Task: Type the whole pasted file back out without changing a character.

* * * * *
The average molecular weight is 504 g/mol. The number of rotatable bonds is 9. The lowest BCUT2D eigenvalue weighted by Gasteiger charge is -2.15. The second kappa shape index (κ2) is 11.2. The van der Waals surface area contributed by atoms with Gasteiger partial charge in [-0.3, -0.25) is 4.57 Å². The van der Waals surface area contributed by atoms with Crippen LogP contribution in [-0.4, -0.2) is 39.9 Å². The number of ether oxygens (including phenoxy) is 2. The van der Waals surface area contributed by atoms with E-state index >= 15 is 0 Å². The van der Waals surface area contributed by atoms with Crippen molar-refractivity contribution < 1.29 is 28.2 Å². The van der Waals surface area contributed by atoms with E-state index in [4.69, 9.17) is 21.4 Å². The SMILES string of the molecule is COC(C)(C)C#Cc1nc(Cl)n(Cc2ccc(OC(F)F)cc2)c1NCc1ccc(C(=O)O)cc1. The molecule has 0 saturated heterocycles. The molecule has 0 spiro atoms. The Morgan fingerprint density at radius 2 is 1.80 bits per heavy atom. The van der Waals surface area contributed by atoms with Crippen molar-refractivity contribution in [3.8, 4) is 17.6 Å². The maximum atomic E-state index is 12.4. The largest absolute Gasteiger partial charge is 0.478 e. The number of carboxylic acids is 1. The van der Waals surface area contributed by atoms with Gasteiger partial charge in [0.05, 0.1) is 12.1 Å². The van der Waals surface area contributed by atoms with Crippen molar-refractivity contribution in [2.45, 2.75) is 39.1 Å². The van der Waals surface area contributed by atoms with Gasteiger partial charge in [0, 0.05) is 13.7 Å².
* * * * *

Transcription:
The average molecular weight is 504 g/mol. The number of rotatable bonds is 9. The lowest BCUT2D eigenvalue weighted by Gasteiger charge is -2.15. The second kappa shape index (κ2) is 11.2. The van der Waals surface area contributed by atoms with Gasteiger partial charge in [-0.3, -0.25) is 4.57 Å². The van der Waals surface area contributed by atoms with Crippen LogP contribution in [-0.4, -0.2) is 39.9 Å². The number of ether oxygens (including phenoxy) is 2. The van der Waals surface area contributed by atoms with E-state index >= 15 is 0 Å². The van der Waals surface area contributed by atoms with Crippen molar-refractivity contribution < 1.29 is 28.2 Å². The van der Waals surface area contributed by atoms with E-state index in [4.69, 9.17) is 21.4 Å². The SMILES string of the molecule is COC(C)(C)C#Cc1nc(Cl)n(Cc2ccc(OC(F)F)cc2)c1NCc1ccc(C(=O)O)cc1. The molecule has 0 saturated heterocycles. The molecule has 0 spiro atoms. The Morgan fingerprint density at radius 2 is 1.80 bits per heavy atom. The van der Waals surface area contributed by atoms with Crippen molar-refractivity contribution in [3.8, 4) is 17.6 Å². The maximum atomic E-state index is 12.4. The largest absolute Gasteiger partial charge is 0.478 e. The number of carboxylic acids is 1. The van der Waals surface area contributed by atoms with Gasteiger partial charge in [0.05, 0.1) is 12.1 Å². The van der Waals surface area contributed by atoms with Crippen molar-refractivity contribution in [2.45, 2.75) is 39.1 Å². The van der Waals surface area contributed by atoms with Gasteiger partial charge in [0, 0.05) is 13.7 Å².